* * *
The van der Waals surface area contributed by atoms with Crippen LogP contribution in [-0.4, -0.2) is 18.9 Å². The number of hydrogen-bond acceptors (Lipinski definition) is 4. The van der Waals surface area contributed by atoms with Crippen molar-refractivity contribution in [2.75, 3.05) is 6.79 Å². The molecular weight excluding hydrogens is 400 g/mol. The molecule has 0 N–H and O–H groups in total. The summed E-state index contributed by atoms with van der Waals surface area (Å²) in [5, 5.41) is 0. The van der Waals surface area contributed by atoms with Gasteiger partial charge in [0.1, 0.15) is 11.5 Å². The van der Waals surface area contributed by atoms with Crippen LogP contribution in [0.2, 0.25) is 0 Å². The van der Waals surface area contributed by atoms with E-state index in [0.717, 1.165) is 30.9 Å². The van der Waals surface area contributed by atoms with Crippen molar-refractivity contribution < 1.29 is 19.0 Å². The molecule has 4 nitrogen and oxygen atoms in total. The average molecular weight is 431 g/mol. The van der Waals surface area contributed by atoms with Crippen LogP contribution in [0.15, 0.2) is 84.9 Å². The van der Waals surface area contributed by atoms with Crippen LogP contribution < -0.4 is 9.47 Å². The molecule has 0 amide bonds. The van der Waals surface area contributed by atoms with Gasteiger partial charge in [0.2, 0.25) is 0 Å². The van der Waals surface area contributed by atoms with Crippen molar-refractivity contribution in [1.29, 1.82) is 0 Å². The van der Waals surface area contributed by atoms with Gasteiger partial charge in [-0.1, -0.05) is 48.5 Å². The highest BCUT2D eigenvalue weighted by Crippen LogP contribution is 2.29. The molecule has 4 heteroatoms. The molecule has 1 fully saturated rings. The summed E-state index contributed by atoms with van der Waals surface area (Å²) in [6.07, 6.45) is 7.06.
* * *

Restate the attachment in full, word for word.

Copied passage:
The van der Waals surface area contributed by atoms with Crippen LogP contribution in [-0.4, -0.2) is 18.9 Å². The number of hydrogen-bond acceptors (Lipinski definition) is 4. The van der Waals surface area contributed by atoms with Crippen molar-refractivity contribution in [2.75, 3.05) is 6.79 Å². The molecular weight excluding hydrogens is 400 g/mol. The molecule has 0 N–H and O–H groups in total. The summed E-state index contributed by atoms with van der Waals surface area (Å²) in [5, 5.41) is 0. The van der Waals surface area contributed by atoms with Gasteiger partial charge in [0.1, 0.15) is 11.5 Å². The van der Waals surface area contributed by atoms with Crippen LogP contribution in [0.2, 0.25) is 0 Å². The van der Waals surface area contributed by atoms with E-state index in [0.717, 1.165) is 30.9 Å². The van der Waals surface area contributed by atoms with Crippen molar-refractivity contribution < 1.29 is 19.0 Å². The molecule has 4 nitrogen and oxygen atoms in total. The average molecular weight is 431 g/mol. The van der Waals surface area contributed by atoms with Crippen LogP contribution in [0.15, 0.2) is 84.9 Å². The van der Waals surface area contributed by atoms with Crippen LogP contribution < -0.4 is 9.47 Å². The molecule has 0 amide bonds. The van der Waals surface area contributed by atoms with Gasteiger partial charge in [0.2, 0.25) is 0 Å². The van der Waals surface area contributed by atoms with Crippen molar-refractivity contribution in [1.29, 1.82) is 0 Å². The van der Waals surface area contributed by atoms with Gasteiger partial charge in [-0.1, -0.05) is 48.5 Å². The highest BCUT2D eigenvalue weighted by Crippen LogP contribution is 2.29. The molecule has 4 heteroatoms. The molecule has 1 fully saturated rings. The summed E-state index contributed by atoms with van der Waals surface area (Å²) in [6.07, 6.45) is 7.06.